Laundry has always been an area of much contention, chez The Mom’s. There’s the simple fact that if you let The Mom do your laundry, it will come back shrunken and with strange marks on it. The Mom makes no promises, except that your laundry will be cleaner when it comes out than when it went in. And that it will probably come out covered in dog hair.
But the process of doing laundry is not my current problem. My most pressing issue at the moment is soap. I am a delicate flower, with incredibly sensitive skin. Once, when The Mom bought new shampoo, when I was a teenager, I foolishly used it and ran screaming out of the shower because it was burning. Naked, with a full head of soapy hair. It was not pretty.
When I lived in Canada, I used the same laundry soap The Mom has always used. Some kind of fragrance, colour free stuff. I don’t know what it’s called, but I could recognize the box. It’s red. So when I moved to England, and discovered that this soap is not available, I had to make a very dangerous decision. I had to pick out a new laundry soap.
Obviously, this involved a long series of discussions with The Mom.
“Now,” I said. “What is the difference between bio and non bio?”
“I have no idea what you’re talking about dear.”
“That is what the soap calls itself. Those are the options.”
“Why don’t you just try one?”
“Are you insane? That will not end well.”
“How else are you going to figure out which one you can tolerate?”
“I do not think that incurring the wrath of soap, colour and fragrance is something anybody here is ready to watch me go through.”
“You have a point. Don’t they have something without colour and perfume?”
“No, it’s bio and non bio.”
“I have no idea what that means.”
“Neither do I, why do you think I’m calling?”
On so on and so forth. I gave up, called L’il Sis and she suggested something called Ecover. It’s made for hippies, by hippies, and may have as its central cleaning ingredient, the tears of a unicorn.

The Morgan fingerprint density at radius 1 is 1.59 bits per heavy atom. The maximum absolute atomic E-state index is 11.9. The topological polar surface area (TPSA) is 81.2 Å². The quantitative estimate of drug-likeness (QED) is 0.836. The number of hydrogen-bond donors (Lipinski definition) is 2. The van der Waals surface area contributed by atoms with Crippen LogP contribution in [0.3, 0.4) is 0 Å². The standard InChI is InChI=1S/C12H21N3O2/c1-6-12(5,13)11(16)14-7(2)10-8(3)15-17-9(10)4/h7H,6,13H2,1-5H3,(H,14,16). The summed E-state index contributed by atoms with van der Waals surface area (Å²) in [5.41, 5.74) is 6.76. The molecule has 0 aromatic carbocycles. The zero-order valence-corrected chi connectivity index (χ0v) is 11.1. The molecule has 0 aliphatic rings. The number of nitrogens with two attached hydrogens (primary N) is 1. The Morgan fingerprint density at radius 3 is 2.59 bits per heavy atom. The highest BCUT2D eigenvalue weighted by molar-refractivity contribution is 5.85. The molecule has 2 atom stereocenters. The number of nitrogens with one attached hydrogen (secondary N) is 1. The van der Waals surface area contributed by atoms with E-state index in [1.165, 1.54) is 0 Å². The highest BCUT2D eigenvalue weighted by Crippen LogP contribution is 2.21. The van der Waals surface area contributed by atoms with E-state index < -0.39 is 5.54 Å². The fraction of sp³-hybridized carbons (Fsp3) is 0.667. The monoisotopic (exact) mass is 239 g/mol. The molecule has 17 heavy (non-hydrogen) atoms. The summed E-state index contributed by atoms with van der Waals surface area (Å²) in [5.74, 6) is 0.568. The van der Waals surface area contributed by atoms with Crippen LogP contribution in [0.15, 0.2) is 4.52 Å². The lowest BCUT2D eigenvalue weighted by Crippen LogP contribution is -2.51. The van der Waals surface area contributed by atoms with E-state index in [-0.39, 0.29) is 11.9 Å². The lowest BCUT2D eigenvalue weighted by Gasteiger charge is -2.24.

So that’s what I’ve been using fo the past nine years. Except recently, I’ve noticed that actually, my clothes aren’t that clean. I take most of the really stained clothes home to The Mom’s for some industrial grade North American washing when I go, twice a year. But the thing is, I’m thinking that I might need to get things cleaner, more often.
When I lived in Glasgow, my flatmate and I would, monthly, do a load of underpants and socks on the ‘boil’ setting with our hippie soap. Because, and excuse me for being indelicate here, after a while the smell of crotch was just inescapable.
But this is not a permanent solution. My old flatmate’s husband recently put his foot down with the hippie soap thing. He insisted that they start using real soap. Because the hippie stuff isn’t getting anything clean.
So, sensing that The Mom would be of no use here, I took it upon myself to buy a new type of soap. It said it was for sensitive skin. It was purple. I used it. It smelled funny and as my laundry was drying in my room, the stench of it was burning my eyes. When I put on a clean shirt, I scratched my skin raw.
Now, Christmas is coming up and I’m considering asking The Mom to send me a box of laundry soap. It’s not a glamorous present, no, but the cost of shipping a box of it over to England is surely comparable to the amount she’d spend on my presents anyhow.
It’s that or I’m going to start sending my dirty clothes over on a monthly basis for intensive laundering.